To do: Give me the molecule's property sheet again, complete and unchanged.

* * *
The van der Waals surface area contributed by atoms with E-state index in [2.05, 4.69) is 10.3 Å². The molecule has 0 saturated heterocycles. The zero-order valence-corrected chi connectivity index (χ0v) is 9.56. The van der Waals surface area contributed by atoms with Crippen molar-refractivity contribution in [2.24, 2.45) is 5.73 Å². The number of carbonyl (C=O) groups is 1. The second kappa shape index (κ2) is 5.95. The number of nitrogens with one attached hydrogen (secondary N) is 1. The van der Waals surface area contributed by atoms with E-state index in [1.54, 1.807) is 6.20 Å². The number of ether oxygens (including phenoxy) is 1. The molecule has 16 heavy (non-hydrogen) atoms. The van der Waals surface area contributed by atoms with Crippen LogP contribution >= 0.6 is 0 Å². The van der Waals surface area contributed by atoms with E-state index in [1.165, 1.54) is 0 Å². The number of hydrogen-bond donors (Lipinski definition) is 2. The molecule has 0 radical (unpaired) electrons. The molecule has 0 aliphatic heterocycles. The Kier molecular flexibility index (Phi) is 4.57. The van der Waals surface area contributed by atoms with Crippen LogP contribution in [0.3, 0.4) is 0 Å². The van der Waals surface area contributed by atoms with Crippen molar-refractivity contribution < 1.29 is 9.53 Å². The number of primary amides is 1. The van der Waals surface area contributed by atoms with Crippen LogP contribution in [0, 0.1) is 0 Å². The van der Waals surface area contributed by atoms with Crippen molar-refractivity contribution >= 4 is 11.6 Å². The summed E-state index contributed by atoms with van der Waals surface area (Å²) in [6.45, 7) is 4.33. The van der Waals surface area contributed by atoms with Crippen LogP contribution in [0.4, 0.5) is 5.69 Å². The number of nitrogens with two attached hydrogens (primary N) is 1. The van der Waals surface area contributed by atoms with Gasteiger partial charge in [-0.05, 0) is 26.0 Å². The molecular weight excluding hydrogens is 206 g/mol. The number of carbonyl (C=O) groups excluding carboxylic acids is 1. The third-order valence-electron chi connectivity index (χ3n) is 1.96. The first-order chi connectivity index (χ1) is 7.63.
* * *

The van der Waals surface area contributed by atoms with E-state index in [2.05, 4.69) is 10.3 Å². The molecule has 0 saturated heterocycles. The zero-order valence-corrected chi connectivity index (χ0v) is 9.56. The van der Waals surface area contributed by atoms with Crippen molar-refractivity contribution in [2.24, 2.45) is 5.73 Å². The number of carbonyl (C=O) groups is 1. The second kappa shape index (κ2) is 5.95. The number of nitrogens with one attached hydrogen (secondary N) is 1. The van der Waals surface area contributed by atoms with E-state index in [1.54, 1.807) is 6.20 Å². The number of ether oxygens (including phenoxy) is 1. The molecule has 16 heavy (non-hydrogen) atoms. The van der Waals surface area contributed by atoms with Crippen LogP contribution >= 0.6 is 0 Å². The van der Waals surface area contributed by atoms with E-state index in [1.165, 1.54) is 0 Å². The number of hydrogen-bond donors (Lipinski definition) is 2. The molecule has 0 radical (unpaired) electrons. The molecule has 0 aliphatic heterocycles. The Kier molecular flexibility index (Phi) is 4.57. The van der Waals surface area contributed by atoms with Crippen LogP contribution in [0.3, 0.4) is 0 Å². The van der Waals surface area contributed by atoms with Crippen molar-refractivity contribution < 1.29 is 9.53 Å². The number of primary amides is 1. The van der Waals surface area contributed by atoms with Crippen LogP contribution in [0, 0.1) is 0 Å². The van der Waals surface area contributed by atoms with Crippen molar-refractivity contribution >= 4 is 11.6 Å². The summed E-state index contributed by atoms with van der Waals surface area (Å²) in [6.45, 7) is 4.33. The van der Waals surface area contributed by atoms with Crippen LogP contribution in [0.4, 0.5) is 5.69 Å². The number of nitrogens with two attached hydrogens (primary N) is 1. The van der Waals surface area contributed by atoms with Gasteiger partial charge in [-0.05, 0) is 26.0 Å². The molecular weight excluding hydrogens is 206 g/mol. The number of carbonyl (C=O) groups excluding carboxylic acids is 1. The third-order valence-electron chi connectivity index (χ3n) is 1.96. The first-order chi connectivity index (χ1) is 7.63.